What do the people need? Money.
In hindsight, the spectacular growth of the Nunavut-based Feeding My Family Facebook group and its associated food-price protests should surprise no one.
The only surprise is that such protests took so long to develop. Large numbers of Nunavummiut have struggled for years against the highest cost of living in Canada.
But except for the fortunate few who enjoy high-paying government and quasi-government jobs, too many Nunavummiut engage in this struggle armed with the lowest possible cash incomes.
Yes, the Nunavut land claims agreement and the Nunavut territorial government have succeeded in creating a secure space within which Inuit language and culture can enjoy protection and nourishment.
But on just about every other economic and social issue that matters to regular people, the Nunavut project continues to fail. One of the symptoms of this failure is the leadership’s continued rejection of reality and continued acceptance of utopian fantasy.
Perhaps — and on this we can only speculate — this explains why so few can see the obvious: large numbers of individual Nunavummiut need more money.
In 2009, the median annual income for individual tax-filers in Pond Inlet, as reported by Statistics Canada, stood at only $20,790. In Clyde River, StatsCan reported $21,200. In Arctic Bay, $21,520. In Sanikiluaq, $17,000. And so on. In only three Nunavut communities did individual tax-filers in 2009 earn median incomes greater than $30,000 a year: Iqaluit, $57,160; Rankin Inlet, $33,740; and Resolute Bay, $35,250.
Contrary to the wishes of Nunavut’s food price protestors, there’s next to nothing that government — beyond small-scale subsidy programs like Nutrition North Canada — can do to reduce food prices. No government can or should control prices. And due to the drought this summer that’s destroying crops over much of North America, it’s likely that by 2013, food prices will rise everywhere anyway.
But at the same time, there’s much that governments can do to put more money into the pockets of northern Canadians.
One big tool is the income tax system, a policy area that mostly falls under the control of the federal government.
In March 2008, in response to a big northern lobby, Jim Flaherty, the federal finance minister, increased the value of the northern residents tax deduction by about 10 per cent. This allows many northern wage earners to keep more of their wages than before.
But it’s not nearly enough. Given the extent of the territory’s discontent and the objective evidence of malnutrition and hunger in Nunavut and elsewhere in northern Canada, the federal government should consider the introduction of a big, bold income support program that uses the tax system to put more money into the hands of the poor.
The northern residents deduction, for example, was designed at a time when Revenue Canada still assumed nearly all wage earners in the North were non-aboriginal transients who required an incentive to leave the South for work in remote communities.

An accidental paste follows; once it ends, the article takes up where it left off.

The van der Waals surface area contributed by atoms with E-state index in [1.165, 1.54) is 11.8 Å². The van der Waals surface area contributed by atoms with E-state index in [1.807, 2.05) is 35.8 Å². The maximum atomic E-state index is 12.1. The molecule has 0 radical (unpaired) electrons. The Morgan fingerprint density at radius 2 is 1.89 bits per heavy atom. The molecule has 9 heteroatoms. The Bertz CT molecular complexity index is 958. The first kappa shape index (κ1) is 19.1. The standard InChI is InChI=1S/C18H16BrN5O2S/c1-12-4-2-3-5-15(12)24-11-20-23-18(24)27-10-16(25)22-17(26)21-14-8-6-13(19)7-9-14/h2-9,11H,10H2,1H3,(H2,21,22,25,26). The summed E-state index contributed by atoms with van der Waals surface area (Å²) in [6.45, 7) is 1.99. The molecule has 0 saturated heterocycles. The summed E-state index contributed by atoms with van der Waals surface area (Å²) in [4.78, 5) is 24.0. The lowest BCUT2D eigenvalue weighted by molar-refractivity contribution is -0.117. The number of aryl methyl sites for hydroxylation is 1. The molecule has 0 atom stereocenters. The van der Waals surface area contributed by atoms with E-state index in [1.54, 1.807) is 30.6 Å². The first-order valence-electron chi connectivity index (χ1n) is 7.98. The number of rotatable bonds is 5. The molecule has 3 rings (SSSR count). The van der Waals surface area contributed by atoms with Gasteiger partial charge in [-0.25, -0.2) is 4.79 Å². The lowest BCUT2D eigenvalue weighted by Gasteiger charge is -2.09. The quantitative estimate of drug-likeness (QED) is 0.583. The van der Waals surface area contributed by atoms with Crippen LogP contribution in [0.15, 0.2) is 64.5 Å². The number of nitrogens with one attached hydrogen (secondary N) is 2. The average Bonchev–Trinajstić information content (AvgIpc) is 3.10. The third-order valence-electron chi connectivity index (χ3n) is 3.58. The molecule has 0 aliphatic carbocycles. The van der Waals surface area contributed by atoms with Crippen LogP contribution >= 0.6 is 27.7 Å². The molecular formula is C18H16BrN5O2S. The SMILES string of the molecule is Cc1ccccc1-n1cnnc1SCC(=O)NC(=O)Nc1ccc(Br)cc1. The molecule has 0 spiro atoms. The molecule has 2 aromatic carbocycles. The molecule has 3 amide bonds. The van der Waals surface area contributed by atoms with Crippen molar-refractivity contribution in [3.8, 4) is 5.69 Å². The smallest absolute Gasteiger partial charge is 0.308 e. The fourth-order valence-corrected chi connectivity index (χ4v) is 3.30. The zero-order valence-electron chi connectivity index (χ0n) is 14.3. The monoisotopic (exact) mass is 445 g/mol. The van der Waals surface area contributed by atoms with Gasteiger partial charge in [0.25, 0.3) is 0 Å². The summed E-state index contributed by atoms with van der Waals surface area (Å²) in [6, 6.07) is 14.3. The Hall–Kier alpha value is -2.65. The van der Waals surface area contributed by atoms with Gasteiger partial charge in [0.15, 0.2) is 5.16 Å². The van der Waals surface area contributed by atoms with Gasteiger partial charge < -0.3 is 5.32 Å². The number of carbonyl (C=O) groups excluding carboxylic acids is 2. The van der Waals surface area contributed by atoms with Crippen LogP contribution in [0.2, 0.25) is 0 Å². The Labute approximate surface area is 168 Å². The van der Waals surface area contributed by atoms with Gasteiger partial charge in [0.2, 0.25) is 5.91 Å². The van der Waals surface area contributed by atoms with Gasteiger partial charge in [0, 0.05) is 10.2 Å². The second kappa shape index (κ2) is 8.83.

And despite the modest improvements of 2008, it’s still structured in line with that assumption. But most Nunavut wage earners are now lifelong residents, not transients, and they live in the North because it’s home.
The federal government should consider scrapping the out-dated northern residents deduction and replacing it with a tax credit — a fixed amount of cash that is subtracted, not from taxable income, but from income tax payable.
Another device, known as a “negative income tax,” might work too. Under such a scheme, tax-filers who report incomes under a certain level would get a payment that tops up their income to a certain guaranteed level — ideally, a defined poverty threshold.
This, in effect, would create a guaranteed annual income for all northern residents.
This brings us to the Government of Nunavut’s well-intentioned Makimaniq poverty reduction strategy.
That plan, unveiled this past February, contains four big flaws. One, it contains no measurable goals or objectives. For the GN bureaucrats, this is convenient, because without stated goals, Makimaniq can never be evaluated. Two, it provides not even a rough definition of poverty. How can anyone know if “poverty” has been reduced if no one can state what it is?
Third, there’s little sign that anyone involved in the Makimaniq project even looked at the large body of statistical data that reveals the obvious: too many people in Nunavut don’t earn enough money.
Fourth, the plan proposes nothing concrete on education and training and fails to acknowledge that, despite the best of intentions, the entire education system is failing to lift many Nunavummiut out of poverty.
So despite its bloated jargon, the GN’s anti-poverty strategy remains an incomplete exercise. That’s unfortunate. Better fact-gathering would have led to better ideas.
Having said that, some its measures, such as the creation of the Nunavut Food Security Coalition, could turn out to be useful. Its recent report on the availability of country food, for example, revealed how little Nunavut knows about how much country is produced and how much could be produced. That may not sound like much, but learning what you don’t know is always a good first step towards the acquisition of real knowledge
One thing’s clear, however. This summer’s protest events show that old notions and worn-out programs aren’t enough.
To fix Nunavut’s income deficiencies, governments need big new ideas. JB